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  1. The Open Web as a Platform
  2. Reasons to Build Windows Store Apps Using Web Technologies
  3. Reach
  4. Final Thoughts
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Reasons to Build Windows Store Apps Using Web Technologies

There are countless reasons you should consider building apps for Win8, but in this article, I'd like to focus on the three that I consider to be the most important: familiarity, portability, and standards. These three represent the main reasons why I started developing for Windows 8, and even decided to write a book on the subject earlier this year.


If you're a front-end developer who is familiar with HTML, JavaScript, and CSS, you're already familiar with most of what you need to know to build apps for the Windows Store. When Microsoft first announced Win8 at Build in 2011, I'll admit that I was skeptical. At first blush, I assumed that the claim of using HTML, JavaScript, and CSS was a marketing ploy, and that developers interested in building for the platform would be required to use custom markup, proprietary CSS, and a vendor-specific superset of JavaScript. And I know I wasn't alone in feeling this way.

Once I started playing around with the platform, though, and building apps for Windows 8, I discovered that my assumptions were wrong. Just as with web apps, Windows Store apps were marked up with HTML, styled with CSS, and made interactive with JavaScript. I felt like I was still writing for the web, not using a superset or vendor-muddled version of these languages. I enjoyed the experience so much that I decided to build an app for the store as I was working on my book.

Developing Windows Store apps presented a shallow learning curve for me because, as a front-end developer, I was already familiar with the tools of the trade. That's not to say that there was nothing specific to the platform I needed to learn. There are some vendor-specific pieces to Windows 8 here and there. In HTML and CSS, they are rare, but are always exposed in ways that embrace web standards. In JavaScript, those specific features (like WinJS and WinRT) exist to help you build within the confines of Microsoft's Windows Store style, or provide access to device APIs (like notification, geolocation, accelerometers, and NFC) that have long been reserved for desktop developers.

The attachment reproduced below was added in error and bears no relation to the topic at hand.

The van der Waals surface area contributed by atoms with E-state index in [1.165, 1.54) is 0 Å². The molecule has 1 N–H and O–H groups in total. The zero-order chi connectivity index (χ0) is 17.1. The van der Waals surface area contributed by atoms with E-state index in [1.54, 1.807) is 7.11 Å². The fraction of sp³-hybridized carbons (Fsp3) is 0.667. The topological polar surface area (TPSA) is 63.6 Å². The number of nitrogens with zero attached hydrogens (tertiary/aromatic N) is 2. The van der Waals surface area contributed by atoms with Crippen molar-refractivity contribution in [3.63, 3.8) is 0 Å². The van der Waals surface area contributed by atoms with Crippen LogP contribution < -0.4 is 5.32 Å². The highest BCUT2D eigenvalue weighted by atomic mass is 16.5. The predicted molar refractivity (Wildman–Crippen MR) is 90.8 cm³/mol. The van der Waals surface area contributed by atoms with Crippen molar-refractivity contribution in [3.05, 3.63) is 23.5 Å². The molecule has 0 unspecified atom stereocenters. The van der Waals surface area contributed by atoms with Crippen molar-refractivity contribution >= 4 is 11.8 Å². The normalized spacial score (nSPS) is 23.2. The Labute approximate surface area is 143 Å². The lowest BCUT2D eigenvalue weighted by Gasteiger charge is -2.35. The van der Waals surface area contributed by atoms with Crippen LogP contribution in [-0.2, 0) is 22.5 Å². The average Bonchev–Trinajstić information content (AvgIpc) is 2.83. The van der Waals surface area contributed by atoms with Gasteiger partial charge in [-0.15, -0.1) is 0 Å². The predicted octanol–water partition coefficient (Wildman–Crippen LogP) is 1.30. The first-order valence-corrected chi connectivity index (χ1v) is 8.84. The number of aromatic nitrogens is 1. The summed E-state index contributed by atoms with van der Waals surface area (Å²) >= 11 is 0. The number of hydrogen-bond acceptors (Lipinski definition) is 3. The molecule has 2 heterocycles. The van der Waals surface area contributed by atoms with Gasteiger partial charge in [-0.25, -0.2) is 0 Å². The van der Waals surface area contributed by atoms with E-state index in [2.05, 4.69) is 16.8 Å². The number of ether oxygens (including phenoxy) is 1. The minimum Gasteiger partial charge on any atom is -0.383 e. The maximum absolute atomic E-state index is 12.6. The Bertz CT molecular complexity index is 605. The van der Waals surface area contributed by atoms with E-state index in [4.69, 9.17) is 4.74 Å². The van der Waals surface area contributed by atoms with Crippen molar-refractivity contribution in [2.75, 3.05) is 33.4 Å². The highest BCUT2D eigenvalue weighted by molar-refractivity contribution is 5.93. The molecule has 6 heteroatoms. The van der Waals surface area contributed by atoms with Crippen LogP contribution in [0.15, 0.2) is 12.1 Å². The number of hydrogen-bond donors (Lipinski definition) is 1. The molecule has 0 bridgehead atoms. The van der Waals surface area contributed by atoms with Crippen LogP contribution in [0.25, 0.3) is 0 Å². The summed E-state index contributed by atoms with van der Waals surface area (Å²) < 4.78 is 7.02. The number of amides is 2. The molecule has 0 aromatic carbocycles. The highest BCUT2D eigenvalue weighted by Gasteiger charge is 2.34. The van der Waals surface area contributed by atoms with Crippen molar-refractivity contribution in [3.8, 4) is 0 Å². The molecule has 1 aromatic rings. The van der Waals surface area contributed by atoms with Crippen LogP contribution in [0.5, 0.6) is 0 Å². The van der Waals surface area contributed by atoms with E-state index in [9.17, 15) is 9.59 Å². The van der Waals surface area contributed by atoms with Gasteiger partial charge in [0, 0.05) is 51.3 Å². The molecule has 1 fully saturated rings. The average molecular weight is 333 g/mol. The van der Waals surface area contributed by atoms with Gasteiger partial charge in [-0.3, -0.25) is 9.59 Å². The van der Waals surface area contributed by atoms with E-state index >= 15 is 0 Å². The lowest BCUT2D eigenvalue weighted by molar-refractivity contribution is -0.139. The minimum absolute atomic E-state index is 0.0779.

There will be a few things for you to learn when you start building Windows Store apps, but this is true of every new platform—web or desktop. The advantage of Windows 8 for the front-end developer is that you have a familiar environment to work in, one that quickly puts you on solid ground so you can start building apps quickly and fill in the details as you go along.


Writing native apps using web technologies allows you to transfer your skills to multiple platforms, but there's a corollary here that's also true. Writing native apps using web technologies allows you to transfer your apps to multiple platforms as well. This is part of what I mean by portability. The ability to use HTML5 and JavaScript to create Windows Store apps unlocks Windows as another option for cross-platform device development.

Much of what makes this portability possible is the same factor that ensures the familiarity of building apps for Win8. That factor is standard HTML, CSS, and JavaScript. Not only did Microsoft bake web technologies into the platform, but affirmed its commitment to the web standardization process by implementing many features that fall under various HTML5, CSS, and ECMAScript standards. A few of these, like CSS Grid Layout, are features that Microsoft was among the first to implement. Some of these standards even changed during the time between Microsoft's first Developer Preview of Windows 8, and the RTM in August 2012. One example was the CSS Flexible Box Model specification, which saw a fairly drastic syntax change earlier this year. Rather than declare it too late to change its own implementation, Microsoft made the choice to stick to the spec and rolled out an update with the next preview release of the OS.

It's this commitment to standards that encourages me as a front-end developer, because it makes building apps for Win8 feel like building a cross-platform app from the start. I know that I could take the apps I've written for Win8, remove or replace some API calls, and have a functional app in Chrome or in iOS with PhoneGap. The same goes in reverse. If I'm building apps with PhoneGap today, I already have the makings of a Windows Store app. There will be changes, of course, as there should be for any cross-platform app, in order to adhere to the style guides of the platform. The key here is that Microsoft isn't trying to lock me into its platform; it’s trying to free me to build for it.

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